Understanding “Time Is Of The Essence” Clauses In Connecticut Real Estate Contracts

Understanding “Time Is Of The Essence” Clauses In Connecticut Real Estate Contracts
a lawyer reading a time is of the essence clause

Connecticut real estate contracts sometimes include the term “time is of the essence.” If you’ve ever purchased or sold a property, there’s a good chance you’ve come across this. But what does this clause mean? And what legal repercussions could it have on closing the real estate transaction? Understanding what “time is of the essence” means could impact your legal rights. The Connecticut attorneys of Aeton Law Partners draft and negotiate all manner of contracts. We can assist with your real estate contract today.

How a “Time Is of The Essence” Clause May Affect the Closing

The closing date in a real estate purchase contract is often seen as an inviolable, hard deadline. In reality, however, the closing date is more like a target. Courts generally allow the parties some room to delay, for a reasonable period of time, the actual closing. This is the default rule unless there is an express “time is of the essence” clause.

When parties to the contract set the closing, they can include “time is of the essence” language. This effectively obligates the parties to close by the specified date. Failure to close will then be considered a material breach, which could open the door to significant damages. Adding this phrase is a serious undertaking that should not be done without consulting an experienced contract attorney.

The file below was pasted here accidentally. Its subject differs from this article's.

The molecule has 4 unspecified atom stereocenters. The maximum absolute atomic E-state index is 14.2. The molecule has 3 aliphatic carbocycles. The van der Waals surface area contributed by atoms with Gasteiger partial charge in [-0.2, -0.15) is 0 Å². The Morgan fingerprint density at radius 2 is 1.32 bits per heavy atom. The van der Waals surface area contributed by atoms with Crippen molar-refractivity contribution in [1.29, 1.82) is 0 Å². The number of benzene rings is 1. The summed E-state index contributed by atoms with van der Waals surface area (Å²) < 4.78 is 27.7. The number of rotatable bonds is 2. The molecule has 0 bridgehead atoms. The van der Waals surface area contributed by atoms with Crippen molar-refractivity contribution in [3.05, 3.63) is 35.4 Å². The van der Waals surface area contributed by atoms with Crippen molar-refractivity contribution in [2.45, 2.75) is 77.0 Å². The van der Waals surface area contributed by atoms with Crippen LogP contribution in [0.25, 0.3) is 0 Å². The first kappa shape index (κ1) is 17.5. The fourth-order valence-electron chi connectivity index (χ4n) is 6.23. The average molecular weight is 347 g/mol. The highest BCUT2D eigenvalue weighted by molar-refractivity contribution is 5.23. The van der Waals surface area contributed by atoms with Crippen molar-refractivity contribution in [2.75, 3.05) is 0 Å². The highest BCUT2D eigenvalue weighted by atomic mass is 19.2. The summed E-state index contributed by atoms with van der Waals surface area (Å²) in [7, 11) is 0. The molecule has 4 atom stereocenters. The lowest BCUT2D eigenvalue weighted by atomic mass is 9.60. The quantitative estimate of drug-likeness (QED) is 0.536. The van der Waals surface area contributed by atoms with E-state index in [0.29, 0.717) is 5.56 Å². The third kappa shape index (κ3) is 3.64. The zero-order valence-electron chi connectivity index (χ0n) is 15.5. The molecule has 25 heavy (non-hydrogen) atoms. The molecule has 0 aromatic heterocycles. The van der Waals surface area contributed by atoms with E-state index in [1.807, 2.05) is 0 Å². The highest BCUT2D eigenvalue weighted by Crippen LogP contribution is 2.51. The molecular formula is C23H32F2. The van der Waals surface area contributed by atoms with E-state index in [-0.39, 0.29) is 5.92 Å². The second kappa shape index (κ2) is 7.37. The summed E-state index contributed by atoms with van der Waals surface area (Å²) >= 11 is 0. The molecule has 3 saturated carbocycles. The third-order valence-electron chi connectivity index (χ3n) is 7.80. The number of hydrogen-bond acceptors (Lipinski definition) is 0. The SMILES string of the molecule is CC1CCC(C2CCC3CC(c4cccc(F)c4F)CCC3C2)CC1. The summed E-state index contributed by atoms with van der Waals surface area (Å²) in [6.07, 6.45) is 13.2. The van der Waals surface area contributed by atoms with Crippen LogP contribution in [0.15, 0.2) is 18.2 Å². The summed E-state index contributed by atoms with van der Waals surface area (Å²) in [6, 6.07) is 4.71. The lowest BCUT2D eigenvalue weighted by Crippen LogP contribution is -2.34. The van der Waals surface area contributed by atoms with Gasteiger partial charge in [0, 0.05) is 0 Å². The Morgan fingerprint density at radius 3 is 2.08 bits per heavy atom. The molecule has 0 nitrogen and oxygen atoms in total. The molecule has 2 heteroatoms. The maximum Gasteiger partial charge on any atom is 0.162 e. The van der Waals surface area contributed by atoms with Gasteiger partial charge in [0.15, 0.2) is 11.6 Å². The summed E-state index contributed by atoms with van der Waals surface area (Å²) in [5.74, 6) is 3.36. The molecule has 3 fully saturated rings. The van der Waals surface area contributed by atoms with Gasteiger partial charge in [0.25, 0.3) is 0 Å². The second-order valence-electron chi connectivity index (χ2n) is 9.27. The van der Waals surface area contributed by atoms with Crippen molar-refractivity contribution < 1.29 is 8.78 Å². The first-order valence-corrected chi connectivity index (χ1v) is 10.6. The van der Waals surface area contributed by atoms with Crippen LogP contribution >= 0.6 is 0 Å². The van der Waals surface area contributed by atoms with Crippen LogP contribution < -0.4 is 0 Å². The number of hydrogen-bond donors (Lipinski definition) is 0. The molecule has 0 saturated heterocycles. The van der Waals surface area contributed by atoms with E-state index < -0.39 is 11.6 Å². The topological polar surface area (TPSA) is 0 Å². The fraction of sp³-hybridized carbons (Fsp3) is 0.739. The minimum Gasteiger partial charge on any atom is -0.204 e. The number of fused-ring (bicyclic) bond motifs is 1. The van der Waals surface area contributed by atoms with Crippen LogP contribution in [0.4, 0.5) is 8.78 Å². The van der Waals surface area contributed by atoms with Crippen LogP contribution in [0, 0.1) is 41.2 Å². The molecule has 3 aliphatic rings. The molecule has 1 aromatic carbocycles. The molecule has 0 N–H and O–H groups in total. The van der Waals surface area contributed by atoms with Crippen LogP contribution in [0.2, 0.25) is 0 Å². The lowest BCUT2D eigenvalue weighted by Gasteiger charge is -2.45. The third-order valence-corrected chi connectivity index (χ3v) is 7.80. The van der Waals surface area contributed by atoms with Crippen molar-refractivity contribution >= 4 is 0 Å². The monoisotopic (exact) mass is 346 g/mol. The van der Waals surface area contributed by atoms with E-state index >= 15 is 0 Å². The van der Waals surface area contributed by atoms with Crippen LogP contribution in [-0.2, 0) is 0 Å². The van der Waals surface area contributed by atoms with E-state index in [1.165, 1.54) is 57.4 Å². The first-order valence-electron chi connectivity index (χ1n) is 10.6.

Considerations for Drafting “Time Is of The Essence” Clauses

“Time is of the essence” can clearly change the nature of a real estate contract. Clear and explicit language should be used in drafting this clause. The contract needs to evidence an unambiguous intent that the time to perform, indeed, is “of the essence.” Specific terminology should therefore be employed to convey this point. Connecticut courts will generally require such language before enforcing “time is of the essence” provisions.

The contract should avoid any vague or ambiguous language regarding the closing date. Including such language could nullify the “time is of the essence” language. Performance should not be required “in no event later than” or “on or before” a certain date. Rather, the careful drafter will use strong language to communicate that “time is of the essence.”

An Alternative to “Time Is of The Essence”

If the original contract lacks “time is of the essence” terms, there’s another way to effectuate it. A party can send clear and unequivocal notice to another party requiring the transaction to close by a certain date. Said notice can also state that failure to close by the date will be treated as a material breach.

However, the required date to close must be reasonable. It must allow enough time for the other party to actually perform its duties. Courts have held that 30 days is sufficient to meet this standard. But in determining reasonableness, every notice must be evaluated on its own, individual merits in light of the contract.

This type of notice can be sent before the closing date specified in the original contract. However, the actual closing date itself must take place after the original date. Consult a knowledgeable Connecticut contract attorney to learn more about these rules.

Ready To Assist With Your Contracts

Regardless of what type of contract you have, it’s essential to retain skilled legal counsel. Aeton Law Partners can help with the drafting, interpretation, and litigation of your contracts. Give us a call today at [phone] to schedule your confidential consultation.

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